Her silver-topped head had tipped downwards looking at the silverware until words came out of her mouth. Then she looked up at the two nurses and all of us behind them. I saw the look on her face, and it held the, ‘I can’t believe I said that. Did I actually say what I was thinking out loud?’ look. The nurses behind her in line got quiet. A contrite look passed across silver hair’s features because let’s face it; it’s OK to overhear conversations held in public and have opinions in mind, but it’s flat out rude to interject into a private conversation held in a public space unless invited in.  

For a moment the distraught nurse froze and didn’t say a thing. Then she must have seen what I saw and had kindness in her heart because I heard her murmur something to which silver hair replied, “my mom just kicked us outside and said go play.”

I saw small nurse’s body relax, her back to me I heard her murmur again then saw silver hair’s face relaxed and she said, “I think it’s because we’ve forgotten to make friends with our neighbors,” she smiled contritely; finished picking up her silverware; dipped her head slightly; turned away to pay her tab at the cashier’s counter then made her way to a cafeteria table. The two nurses paid for their trays of food and headed down the hall to parts unknown. I quietly followed through the food line and took my turn paying the cashier all the while thinking of my own children. I tried hard not to become a helicopter mom, still, I know there were times when I was one. I thought of the things I did to be a good mom. Not sure I was the best at the job, but I am sure I did my best. My kids didn’t get any sugar the first year of their lives (on their first birthday Grandpa remedied that!) and I made my own baby food…

Homemade Peas for Baby Food

Electric blender

½ cup frozen peas

Water

Put frozen peas in the blender with a splash of water. Turn on the blender, let blend for a bit, add water until peas are all chopped. Put in small dish and serve baby with a baby spoon.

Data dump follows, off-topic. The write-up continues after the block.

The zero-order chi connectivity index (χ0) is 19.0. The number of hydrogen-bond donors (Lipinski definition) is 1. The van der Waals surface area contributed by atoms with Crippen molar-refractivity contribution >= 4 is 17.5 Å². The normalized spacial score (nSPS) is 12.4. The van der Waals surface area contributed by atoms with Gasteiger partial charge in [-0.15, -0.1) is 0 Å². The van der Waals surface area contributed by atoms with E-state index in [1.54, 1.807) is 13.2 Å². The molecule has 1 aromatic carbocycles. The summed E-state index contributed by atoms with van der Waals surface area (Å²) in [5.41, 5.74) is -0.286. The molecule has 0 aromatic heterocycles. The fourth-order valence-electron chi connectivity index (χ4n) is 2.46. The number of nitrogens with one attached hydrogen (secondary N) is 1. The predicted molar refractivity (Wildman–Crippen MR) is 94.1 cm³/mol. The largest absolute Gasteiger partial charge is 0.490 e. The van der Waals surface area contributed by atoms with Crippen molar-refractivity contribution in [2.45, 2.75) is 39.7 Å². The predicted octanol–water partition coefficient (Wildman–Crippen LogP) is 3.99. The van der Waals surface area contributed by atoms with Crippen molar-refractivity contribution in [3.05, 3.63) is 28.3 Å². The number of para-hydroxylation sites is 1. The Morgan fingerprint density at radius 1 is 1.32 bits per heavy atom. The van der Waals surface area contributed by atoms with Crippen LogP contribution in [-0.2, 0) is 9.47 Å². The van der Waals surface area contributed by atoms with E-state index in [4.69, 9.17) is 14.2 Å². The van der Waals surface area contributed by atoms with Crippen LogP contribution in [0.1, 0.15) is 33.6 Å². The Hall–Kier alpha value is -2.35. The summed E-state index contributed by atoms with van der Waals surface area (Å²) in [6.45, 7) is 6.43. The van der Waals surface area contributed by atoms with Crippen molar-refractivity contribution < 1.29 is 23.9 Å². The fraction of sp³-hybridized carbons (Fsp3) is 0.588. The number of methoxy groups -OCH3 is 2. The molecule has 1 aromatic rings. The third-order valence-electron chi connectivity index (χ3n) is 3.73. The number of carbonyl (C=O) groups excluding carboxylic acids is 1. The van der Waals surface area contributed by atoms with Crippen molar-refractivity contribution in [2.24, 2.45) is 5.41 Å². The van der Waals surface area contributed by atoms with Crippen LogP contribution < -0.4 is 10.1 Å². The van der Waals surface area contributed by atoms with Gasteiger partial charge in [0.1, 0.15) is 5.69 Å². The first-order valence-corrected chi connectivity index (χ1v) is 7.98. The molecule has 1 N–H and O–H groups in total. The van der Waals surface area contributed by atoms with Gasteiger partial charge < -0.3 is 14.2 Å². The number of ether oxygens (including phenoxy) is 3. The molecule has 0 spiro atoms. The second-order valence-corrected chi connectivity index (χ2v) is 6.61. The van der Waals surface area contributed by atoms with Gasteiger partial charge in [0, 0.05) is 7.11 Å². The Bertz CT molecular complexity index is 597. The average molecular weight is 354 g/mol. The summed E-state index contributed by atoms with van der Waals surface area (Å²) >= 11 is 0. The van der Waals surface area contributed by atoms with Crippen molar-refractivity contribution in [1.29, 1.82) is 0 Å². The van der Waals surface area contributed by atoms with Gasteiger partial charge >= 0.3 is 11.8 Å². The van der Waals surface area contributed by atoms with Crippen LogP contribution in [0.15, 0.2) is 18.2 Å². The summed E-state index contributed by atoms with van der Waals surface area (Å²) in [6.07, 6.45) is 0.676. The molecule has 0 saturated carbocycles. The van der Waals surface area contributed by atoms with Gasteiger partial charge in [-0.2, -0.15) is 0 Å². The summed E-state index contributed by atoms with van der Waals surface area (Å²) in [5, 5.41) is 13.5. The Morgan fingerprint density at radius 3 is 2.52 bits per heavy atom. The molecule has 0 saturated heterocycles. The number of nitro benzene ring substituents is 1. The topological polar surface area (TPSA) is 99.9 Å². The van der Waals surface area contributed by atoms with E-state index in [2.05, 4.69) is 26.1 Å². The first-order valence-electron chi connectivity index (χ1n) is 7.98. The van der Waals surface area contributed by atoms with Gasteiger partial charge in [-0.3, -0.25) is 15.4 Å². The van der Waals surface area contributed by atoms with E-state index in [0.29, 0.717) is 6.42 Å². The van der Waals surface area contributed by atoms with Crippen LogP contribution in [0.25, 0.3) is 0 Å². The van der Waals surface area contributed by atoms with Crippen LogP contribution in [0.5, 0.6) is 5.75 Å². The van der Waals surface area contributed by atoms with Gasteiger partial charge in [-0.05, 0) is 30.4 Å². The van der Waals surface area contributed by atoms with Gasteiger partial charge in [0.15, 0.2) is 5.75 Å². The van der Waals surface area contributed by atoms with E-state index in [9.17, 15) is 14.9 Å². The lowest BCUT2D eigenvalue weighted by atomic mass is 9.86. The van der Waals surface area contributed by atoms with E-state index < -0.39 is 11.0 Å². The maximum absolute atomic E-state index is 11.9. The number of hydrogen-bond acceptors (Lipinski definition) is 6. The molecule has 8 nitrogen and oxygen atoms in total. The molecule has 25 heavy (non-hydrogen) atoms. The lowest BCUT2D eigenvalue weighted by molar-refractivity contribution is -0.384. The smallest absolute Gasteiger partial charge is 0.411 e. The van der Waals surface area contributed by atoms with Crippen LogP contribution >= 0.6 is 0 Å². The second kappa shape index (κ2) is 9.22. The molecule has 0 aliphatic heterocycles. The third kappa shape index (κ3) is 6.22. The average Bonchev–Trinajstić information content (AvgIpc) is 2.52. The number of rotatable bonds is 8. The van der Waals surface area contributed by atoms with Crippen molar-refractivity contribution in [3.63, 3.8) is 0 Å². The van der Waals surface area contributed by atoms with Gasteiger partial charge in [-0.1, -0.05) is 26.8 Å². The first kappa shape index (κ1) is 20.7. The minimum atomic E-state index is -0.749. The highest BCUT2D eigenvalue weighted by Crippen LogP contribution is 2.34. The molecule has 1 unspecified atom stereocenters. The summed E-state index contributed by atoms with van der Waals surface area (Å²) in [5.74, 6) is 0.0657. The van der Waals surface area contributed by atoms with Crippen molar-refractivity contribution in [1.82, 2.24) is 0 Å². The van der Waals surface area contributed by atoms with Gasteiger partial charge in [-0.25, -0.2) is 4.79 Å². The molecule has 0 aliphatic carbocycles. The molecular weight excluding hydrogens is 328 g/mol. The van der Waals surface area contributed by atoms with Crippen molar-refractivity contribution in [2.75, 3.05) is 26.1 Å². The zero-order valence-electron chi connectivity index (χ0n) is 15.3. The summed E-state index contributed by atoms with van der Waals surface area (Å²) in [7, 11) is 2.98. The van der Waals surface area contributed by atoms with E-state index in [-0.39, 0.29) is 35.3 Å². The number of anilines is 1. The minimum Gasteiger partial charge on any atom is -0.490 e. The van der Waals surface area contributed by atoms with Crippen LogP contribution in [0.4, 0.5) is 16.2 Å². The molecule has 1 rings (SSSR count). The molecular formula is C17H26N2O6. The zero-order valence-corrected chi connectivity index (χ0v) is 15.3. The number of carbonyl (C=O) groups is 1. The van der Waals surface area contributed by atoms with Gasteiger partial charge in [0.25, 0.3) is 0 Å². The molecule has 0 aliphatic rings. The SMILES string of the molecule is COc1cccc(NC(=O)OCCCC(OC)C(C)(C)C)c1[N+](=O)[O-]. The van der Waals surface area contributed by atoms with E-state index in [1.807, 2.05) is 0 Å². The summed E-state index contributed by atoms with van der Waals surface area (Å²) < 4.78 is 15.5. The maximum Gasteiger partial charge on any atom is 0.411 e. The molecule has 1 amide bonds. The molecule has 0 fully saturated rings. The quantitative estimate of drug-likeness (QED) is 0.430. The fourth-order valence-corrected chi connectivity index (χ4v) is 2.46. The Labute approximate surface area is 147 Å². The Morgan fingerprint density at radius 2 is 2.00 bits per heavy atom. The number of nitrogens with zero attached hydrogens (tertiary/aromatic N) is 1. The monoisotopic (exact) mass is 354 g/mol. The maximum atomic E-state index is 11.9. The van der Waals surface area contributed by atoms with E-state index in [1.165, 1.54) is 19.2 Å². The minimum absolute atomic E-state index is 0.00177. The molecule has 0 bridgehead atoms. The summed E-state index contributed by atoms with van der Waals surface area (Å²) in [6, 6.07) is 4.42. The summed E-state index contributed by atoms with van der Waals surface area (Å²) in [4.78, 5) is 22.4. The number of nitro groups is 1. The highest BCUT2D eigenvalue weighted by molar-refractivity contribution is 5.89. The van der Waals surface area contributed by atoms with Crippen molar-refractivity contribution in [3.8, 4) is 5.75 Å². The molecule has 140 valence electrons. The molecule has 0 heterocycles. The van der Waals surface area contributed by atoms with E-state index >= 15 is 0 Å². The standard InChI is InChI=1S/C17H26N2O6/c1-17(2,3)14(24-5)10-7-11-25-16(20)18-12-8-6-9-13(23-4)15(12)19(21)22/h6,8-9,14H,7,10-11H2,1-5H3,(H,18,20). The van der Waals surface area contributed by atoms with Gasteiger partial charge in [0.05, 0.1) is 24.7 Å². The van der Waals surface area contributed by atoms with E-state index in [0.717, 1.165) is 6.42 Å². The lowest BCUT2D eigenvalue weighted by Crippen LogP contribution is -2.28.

Note: Baby food isn’t hard to make. A blender, water and food are all that’s needed. I followed a ‘food introduction chart’. A doctor can supply a chart of what and when to introduce the foods. Quite frankly when it came to food for my babies, I figured I could blend in two thirds water just as easily as any corporation could. However, I had one solid rule: food older than 48 hours wasn’t fed to my babies and all food had to be refrigerated. I was very careful about what my babies ate. That’s just me.

In 2000 Michele Priddy left the work force to become a stay-at-home mother and wife. Being a one-income family in today’s society meant she had to learn to budget quickly. Food became a priority early because she wanted the children to have the best nutrition, she could offer them even on a budget. She also taught cooking classes on how to stretch the food dollar with simple ingredients at various churches in her community. Michelle has put her kitchen strategies and recipes in booklets, her church newsletter and in her hometown newspaper, The Goldendale Sentinel. We hope you will enjoy her strategies, stories, and recipes. You can contact the Leavenworth Echo at Reporter@leavenworthecho.com or 509-548-5286 if you have any questions or comments for Michelle.